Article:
Given that human beings universally eschew involuntary transfer, in every possible culture and circumstance, and will act twice as hard to punish it as they will for their own interest, its clear that it’s not a purely subjective phenomenon.

And in fact it is a necessary phenomenon which genetics must eventually enforce. So while the arrangement of property rights and obligations in any set of norms may vary, the fact that humans observe norms out of prohibition on involuntary transfer is entirely objective.

So, moral actions are only a preference in those cases where normative codes, like laws, are general proscriptions, and where for specific circumstances, one’s actions do not create an involuntary transfer.

Moral codes may correctly or incorrectly constituted at any given moment (because they are intergenerational habits and must be constantly re-tested by each generation). But as long as they are prohibitions on involuntary transfers, then they are in fact, objective.

If members of a group observe a set of norms, and by observing those norms, forgo opportunities for gratification or self interest, then they have in fact paid for those norms. If others do not pay for those norms, and constrain themselves to signaling, then that’s not an involuntary transfer.if however, others choose to sieze opportunities created by the normative sacrifice of others, then that’s theft, plain and simple.

This is a quick treatment of one of mankind’s most challenging topics, but hopefully it will at least give you a few ideas.

– Curt

a) an action is a demonstrated preference.
b) a preference is a demonstrated bias
c) a bias may or may not be subject to cognition
d) a habit is not subject to cognition, thats’ the value of them. They’re cheap.
e) a normative habit is rarely understood, but almost universally practiced. Which is the reason we even have this conversation in the first place.
f) a metaphysical bias is not subject to cognition, it’s almost never understood by anyone in any culture.


Property, Praxeology And Violence


[U]nfortunately, while humans demonstrate a preference for the consumption that is made possible by the combination of private property, the division of knowledge and labor, and the experimental innovation the market drives us to, humans also demonstrate an equal preference for violence, theft, fraud, omission, interference, free riding, privatization of the commons, socialization of losses, rent seeking, corruption, organizing for the purposes of extortion, and organizing for plunder and conquest via war.

All of these forms of theft from the most direct to the most subtle, in the absence of the threat of violence, are easier means of competition than is the risky and personal act of speculative production we must engage in, if we choose to compete in the market for goods and services.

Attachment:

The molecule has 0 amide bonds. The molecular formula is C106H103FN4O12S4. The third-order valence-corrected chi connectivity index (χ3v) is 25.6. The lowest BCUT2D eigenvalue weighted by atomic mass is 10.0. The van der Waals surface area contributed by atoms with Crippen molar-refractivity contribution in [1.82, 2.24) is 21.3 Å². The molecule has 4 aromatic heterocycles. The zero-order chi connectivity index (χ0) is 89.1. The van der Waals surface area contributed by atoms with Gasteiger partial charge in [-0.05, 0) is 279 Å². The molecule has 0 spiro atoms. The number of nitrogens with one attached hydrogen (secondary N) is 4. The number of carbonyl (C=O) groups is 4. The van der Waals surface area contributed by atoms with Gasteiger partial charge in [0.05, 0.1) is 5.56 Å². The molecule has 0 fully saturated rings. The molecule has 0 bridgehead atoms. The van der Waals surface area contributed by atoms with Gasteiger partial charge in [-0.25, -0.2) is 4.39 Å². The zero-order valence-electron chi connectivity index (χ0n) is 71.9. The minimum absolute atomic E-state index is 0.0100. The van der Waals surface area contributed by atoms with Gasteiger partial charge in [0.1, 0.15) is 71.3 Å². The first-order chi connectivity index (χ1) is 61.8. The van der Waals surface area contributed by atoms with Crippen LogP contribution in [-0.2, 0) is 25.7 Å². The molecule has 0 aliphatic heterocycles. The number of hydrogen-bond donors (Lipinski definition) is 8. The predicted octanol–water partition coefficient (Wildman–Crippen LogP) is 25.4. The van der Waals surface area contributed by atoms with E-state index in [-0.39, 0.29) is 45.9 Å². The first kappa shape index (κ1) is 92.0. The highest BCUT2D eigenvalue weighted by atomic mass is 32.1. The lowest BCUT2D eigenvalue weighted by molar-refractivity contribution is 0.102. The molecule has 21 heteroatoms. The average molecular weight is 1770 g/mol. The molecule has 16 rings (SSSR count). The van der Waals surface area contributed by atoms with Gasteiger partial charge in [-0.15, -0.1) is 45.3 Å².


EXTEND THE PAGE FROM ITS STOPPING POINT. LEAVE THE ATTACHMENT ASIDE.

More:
Only a minority of us demonstrate a preference for the market, and by consequence, demonstrate a preference for private property: which is to eschew, at high cost to ourselves, the tempting portfolio of thefts – and instead work to consume exclusively via voluntary, informed, exchange that is the product of guesswork, planning, foresight and risk.

For these reasons – these praxeologically obvious reasons – any portfolio of property rights, from the most collective, to the most individual, to the most totalitarian, and within that portfolio, the scope property ranging from simple personal possessions to complex anonymous contractual commitments; has been and must be imposed on a body of people by the threat of violence.

[T]he concept and practice of liberty was created by egalitarian aristocrats who granted property rights to those who equally respected property rights of their peers, and who fought to preserve them at great personal cost.

Moral arguments as to the utility of private property are specious. They are an attempt to obtain the right of private property at a discount – despite the fact that the majority do not favor those rights for either themselves or others.

That the enlightenment’s emergent middle class philosophers tried to justify taking power from the aristocracy by fabricating moral and utilitarian arguments was a necessary political ruse at the time. But we if we desire to preserve our vestiges of freedom we should not confuse that ruse with the factual reality that all systems of property rights are imposed by the threat of violence.

It is praxeologically illogical to suggest that those who would compete better in the absence of private property, should suffer lower state in order to yield to the desires of those others who may be more successful under private property. This makes no sense.

As such, the only defense is the offensive application of organized violence for the purpose of implementing one system of property rights and obligations over another.

[A]ristocracy is a functional synonym for private property – and private property a right gained in exchange for reciprocity both in the respect of private property and the obligation to use one’s wealth of violence to ensure the perpetuation of the portfolio of property rights that we call ‘private property’ at the expense and exclusion of all other possible portfolios of property rights.